This will be a weekly post of the most random of random questions to answer- to share my world! Thanks to Cee’s blog for being the brainchild behind this!
What’s your strongest sense? Smell. (I must have been a dog or cat in a past life.) Many of my memories are based on smells. It was so weird after my brain surgery when I couldn’t smell anything at all for a week or two because the tumor was removed through my nose. And it wasn’t just like when you have a cold and can’t smell anything, this was a total, complete loss of the sense. I was lucky to get it back so quickly; many people experience a loss for months to a year! And it affects your sense of taste, too…I didn’t want to eat at all because what’s the point of eating if you can’t even remotely taste or smell your food? My husband had to practically force-feed me. Continue reading “Share Your World: June 5, 2017”
Recently, I wrote a post that ended up being quite popular within the dysautonomia community. It’s actually been the most popular post I’ve written this year. I honestly have no idea why; I have read it over and over again and can’t seem to find what is so remarkable about it. When I asked my husband, even he said there was nothing profound about it. (Thanks, honey; I can always count on you to be honest. 😊) But whatever it is, I’m still grateful for the 843 hits, plus the 70 Facebook shares thus far. (That’s a lot for my blog, ok?) To those who found it worthy of reading and/or sharing, thank you so much! I hope the post was helpful to you in your own fight, or friend’s or family member’s fight, with dysautonomia.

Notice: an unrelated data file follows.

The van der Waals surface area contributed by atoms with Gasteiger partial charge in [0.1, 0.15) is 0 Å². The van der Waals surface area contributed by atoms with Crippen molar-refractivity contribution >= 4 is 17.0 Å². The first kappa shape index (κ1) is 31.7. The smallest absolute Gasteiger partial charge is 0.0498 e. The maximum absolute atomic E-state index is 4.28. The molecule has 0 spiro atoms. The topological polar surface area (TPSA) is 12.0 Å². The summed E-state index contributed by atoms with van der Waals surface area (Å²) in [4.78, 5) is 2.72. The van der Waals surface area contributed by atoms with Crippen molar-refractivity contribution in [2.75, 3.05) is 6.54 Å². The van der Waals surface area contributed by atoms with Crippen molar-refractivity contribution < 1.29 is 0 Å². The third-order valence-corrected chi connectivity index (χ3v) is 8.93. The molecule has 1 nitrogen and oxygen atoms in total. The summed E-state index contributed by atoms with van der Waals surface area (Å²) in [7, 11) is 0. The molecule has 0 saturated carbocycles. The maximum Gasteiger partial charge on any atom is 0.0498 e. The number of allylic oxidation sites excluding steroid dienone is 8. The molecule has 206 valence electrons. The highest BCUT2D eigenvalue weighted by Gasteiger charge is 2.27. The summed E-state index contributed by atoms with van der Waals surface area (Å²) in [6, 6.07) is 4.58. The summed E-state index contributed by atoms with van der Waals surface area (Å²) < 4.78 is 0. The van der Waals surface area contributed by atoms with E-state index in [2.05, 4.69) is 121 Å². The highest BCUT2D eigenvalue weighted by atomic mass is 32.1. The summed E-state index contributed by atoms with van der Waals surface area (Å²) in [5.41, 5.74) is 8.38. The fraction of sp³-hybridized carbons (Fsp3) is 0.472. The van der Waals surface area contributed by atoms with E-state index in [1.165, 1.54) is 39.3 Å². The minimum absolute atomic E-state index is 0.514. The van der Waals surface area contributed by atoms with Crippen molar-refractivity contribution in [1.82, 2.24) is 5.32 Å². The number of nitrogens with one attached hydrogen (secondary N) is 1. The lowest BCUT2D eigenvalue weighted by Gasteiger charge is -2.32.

It was encouraging to me to write because as I reminisced, I realized that I have made some decent progress since I was diagnosed in January as I’ve teased out what works and what doesn’t regarding symptom management. Things are a bit challenging at the moment because my cardiologist has been on unexpected medical leave since April (starting two days before my appointment where we were going to start Florinef) and I don’t see a POTS neurologist until July (after having waited seven months for the appointment), so right now everything is on hold and nobody is managing my POTS at all. So I likely could have made even more progress by now had things gone differently, but I’m just being patient and trying to do my best in the meantime.
But that particular post unfortunately brought up another issue that coincides all too often with posting things of a medical nature on social media: people who feel they have the right to judge you for how you’re handling your illness. Continue reading “Fighting Back With Love”
One of the worst feelings you can experience as a chronically ill person is invalidation. It’s not necessarily that others don’t believe you (although that is also a tremendous problem and a discussion for another time), but that they either don’t see or don’t understand how much your illness(es) impact your daily life. Especially when mental health plays a role in your battles.
And what makes it even more frustrating? When that invalidation comes from healthcare professionals. When, to their eyes, you “don’t look sick” enough or you don’t have “enough” chronic illnesses or you’re “too young” (no matter how thick your medical chart) to warrant feeling depressed.